What seems to have acted as a powerful ingredient stewing in the pot is the adverse Attorney General's legal opinion on the issue. The AG is learnt to have communicated that the Centre is under no obligation to pay compensation shortfall! The ball has been hurled back in the lap of GST Council which alone can decide on making good the shortfall by providing sufficient amount in the kitty. The AG is reported to have cooed that the Council may recommend to the Centre to allow States to borrow on the basis of future inflows in the compensation fund but the onus would lie on the Union of India under Article 293(3) of the Constitution.
The AG has provided plain interpretation of the constitutional provisions - compensation for loss of revenue on account of IMPLEMENTATION of GST. The Union of India is under no obligation to compensate on account of COVID-19 or economic slowdown or natural calamity because they have no direct nexus with the IMPLEMENTATION. The First Law Officer of the Union of India has also pointed out that the Parliament had binned in 2017 an amendment which had sought to put onus on the Centre to pay from its Consolidated Fund of India.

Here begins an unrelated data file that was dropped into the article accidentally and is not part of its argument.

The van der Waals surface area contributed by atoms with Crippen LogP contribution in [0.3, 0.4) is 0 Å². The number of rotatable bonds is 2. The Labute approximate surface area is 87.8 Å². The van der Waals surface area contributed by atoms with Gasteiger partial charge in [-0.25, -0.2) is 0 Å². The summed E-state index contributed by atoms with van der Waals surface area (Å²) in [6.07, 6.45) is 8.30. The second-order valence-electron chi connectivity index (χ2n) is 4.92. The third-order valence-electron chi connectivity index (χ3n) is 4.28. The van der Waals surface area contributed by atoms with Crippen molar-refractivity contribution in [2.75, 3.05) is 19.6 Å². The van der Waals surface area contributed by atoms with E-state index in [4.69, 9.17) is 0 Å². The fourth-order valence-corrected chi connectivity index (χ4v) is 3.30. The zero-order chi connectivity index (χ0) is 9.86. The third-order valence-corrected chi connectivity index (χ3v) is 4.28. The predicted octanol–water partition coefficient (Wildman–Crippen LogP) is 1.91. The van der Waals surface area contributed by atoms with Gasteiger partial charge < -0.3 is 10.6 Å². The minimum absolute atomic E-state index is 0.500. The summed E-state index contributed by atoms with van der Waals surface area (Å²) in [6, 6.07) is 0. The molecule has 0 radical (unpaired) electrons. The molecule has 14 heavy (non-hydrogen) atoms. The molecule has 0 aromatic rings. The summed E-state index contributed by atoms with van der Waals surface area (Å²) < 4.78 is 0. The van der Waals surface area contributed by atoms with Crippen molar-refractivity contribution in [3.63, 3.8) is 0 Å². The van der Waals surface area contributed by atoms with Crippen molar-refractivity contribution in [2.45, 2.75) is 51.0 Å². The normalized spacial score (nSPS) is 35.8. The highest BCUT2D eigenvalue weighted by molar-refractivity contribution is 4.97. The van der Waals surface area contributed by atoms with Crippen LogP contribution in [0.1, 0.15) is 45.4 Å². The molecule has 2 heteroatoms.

The AG's opinion has clearly delineated the boundaries for deliberations in the Council today. Now, the trickiest question is - how should the Council proceed? What options should be proposed on the floor? Given the dilapidated conditions of most of the sectors in the economy, expanding the ambit of Compensation Cess to more goods or perhaps services would be akin to pushing such sectors to a point where they may plead for euthanasia! The present time is certainly highly perilous for most sectors except for the 'sin goods'. If we analyse the basket of 'sin goods', the two goods which have qualified the threshold of 'untouchable' in the near future are the automobile and aerated drinks. This leaves two items - pan masala and tobacco. These two do enjoy high credentials of being serious threat to public health. They do owe allegiance to the clan of coronaviruses, figuratively, in terms of putting extra strain on public health infrastructure (smoking costs Rs 800 bn to the nation and kills over 16 lakhs annually). Stung by the impact of the pandemic on India's clunky health infrastructure, the Union of India is committed to overhaul it as per the Prime Minister's statement. And it is going to be eye-wateringly expensive. So, let pan masala and tobacco pay for it!